As has been reported all over the place today, Newsweek/The Daily Beast editor in chief Tina Brown and CEO Baba Shetty announced that, after 79 years, the final print version of Newsweek will hit newsstands on December 31. As of the new year, the magazine will transition to a digital-only format called Newsweek Global, available via paid subscription.
To many, this signals the beginning of the end (or the end of the end?) of Newsweek, the inevitable near-conclusion to its slow but steady downfall. Reuters’s Felix Salmon (who also contributes to CJR) wonders why Diller is bothering to keep Newsweek afloat in any form, saying, “[T]he chances that Newsweek will succeed as a digital-only subscription-based publication are exactly zero.”
That’s not what at least one current member of Newsweek’s staff (who was not authorized to speak on the matter) thinks. “People have been living in a state of uncertainty for a long time now,” the staffer told CJR. “It’s kind of exciting” to move into “a new age of media.” Though there will almost definitely be layoffs on the production side of the print mag, the staffer expects writers to stay on or be “re-purposed.”
The staffer also suggested that Newsweek will find new, profitable, post-print life through a series of special issues with sponsored tie-ins. You can see hints of the shift now on Newsweek/The Daily Beast’s media site — “The Hero Project,” a “thought-leadership initiative,” which includes a “Hero Summit” with speakers such as Bono, Madeleine Albright, and Steven Spielberg; “Women in the World,” with its “three tent-pole issues” and live events; and, coming in the new year, an “Explorer Issue,” including a “historic profile of the famed Explorers Club.” The club partnered with Newsweek/The Daily Beast on the issue.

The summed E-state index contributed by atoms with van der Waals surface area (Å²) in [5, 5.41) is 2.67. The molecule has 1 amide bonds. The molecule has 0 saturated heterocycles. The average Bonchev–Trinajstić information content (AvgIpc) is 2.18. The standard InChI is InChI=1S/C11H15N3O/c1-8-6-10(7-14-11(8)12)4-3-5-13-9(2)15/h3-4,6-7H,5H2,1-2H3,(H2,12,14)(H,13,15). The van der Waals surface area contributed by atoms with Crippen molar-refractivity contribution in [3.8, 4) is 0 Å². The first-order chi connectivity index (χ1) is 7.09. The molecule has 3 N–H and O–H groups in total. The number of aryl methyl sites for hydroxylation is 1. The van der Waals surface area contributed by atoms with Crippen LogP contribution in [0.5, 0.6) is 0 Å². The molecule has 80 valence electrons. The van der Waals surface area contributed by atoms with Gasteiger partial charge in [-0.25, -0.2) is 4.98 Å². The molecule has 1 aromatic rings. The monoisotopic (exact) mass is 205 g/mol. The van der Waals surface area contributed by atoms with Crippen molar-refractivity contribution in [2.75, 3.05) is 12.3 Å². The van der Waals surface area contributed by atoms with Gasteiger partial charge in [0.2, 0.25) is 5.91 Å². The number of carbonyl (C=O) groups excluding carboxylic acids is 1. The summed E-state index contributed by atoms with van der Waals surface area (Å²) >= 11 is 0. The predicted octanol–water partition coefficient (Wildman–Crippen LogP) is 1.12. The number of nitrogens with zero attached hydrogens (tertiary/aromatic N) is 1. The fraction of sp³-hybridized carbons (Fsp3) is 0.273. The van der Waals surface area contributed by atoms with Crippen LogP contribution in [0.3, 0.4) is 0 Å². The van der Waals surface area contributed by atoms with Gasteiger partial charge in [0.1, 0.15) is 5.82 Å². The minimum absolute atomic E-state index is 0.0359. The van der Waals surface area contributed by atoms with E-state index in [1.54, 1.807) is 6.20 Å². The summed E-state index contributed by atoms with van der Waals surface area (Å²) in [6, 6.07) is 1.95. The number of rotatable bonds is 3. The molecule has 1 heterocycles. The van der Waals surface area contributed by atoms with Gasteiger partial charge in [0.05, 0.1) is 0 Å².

Both The New York Times and Wall Street Journal alluded to this shift in their articles about the announcement. “Newsweek plans to offer what [Shetty] calls ‘select advertising opportunities’ as part of an ‘integrated program’ that included the company’s events business,” said WSJ. “The name Newsweek, in spite of its trouble in print, still has value in terms of international licensing, as well as several conferences Ms. Brown has created,” said NYT.
Newsweek has floundered for years now—just take a look at its numbers in mid-2010 when The Washington Post Company sold the magazine to Sidney Harman for $1 and about $70 million of debt (some reports say $40 million — either way, it’s a lot of debt).
Since then, Newsweek merged with Tina Brown’s all-digital The Daily Beast, Harman’s family sold off its interest in the company following his death (leaving Barry Diller’s InterActiveCorp holding the financial reins), and there were a slew of questionable covers and cover stories. In July, Diller stated during a quarterly earnings conference call that the publication would “transition” to online and that next year would be “different.” Brown responded with a memo to staffers assuring them that the transition would not happen in September, and perhaps not at all. Now it’s October, and it has.
Newsweek Global wouldn’t be the first media company to try to turn things around this way — Atlantic Media, for example, boasts several big-ticket themed conferences and events — and it’s been profitable for three years in a row. Its new digital-only business site, Quartz, is funded by four corporate sponsors through this year — with “sponsored content” meshed seamlessly with the rest of the articles.
That Newsweek Global will see the same success as Atlantic Media is not a given. It’s coming into an increasingly crowded field of advertorial content and thought conferences and is no longer held in the same intellectual esteem as its peers. As a former Newsweek staffer who left shortly after its merger with The Daily Beast noted, “Quality control is essential.” Newsweek will have to shed its publish-anything-for-clicks image if it wants to be taken seriously as a smart and reputable outlet whose events are worth paying to attend.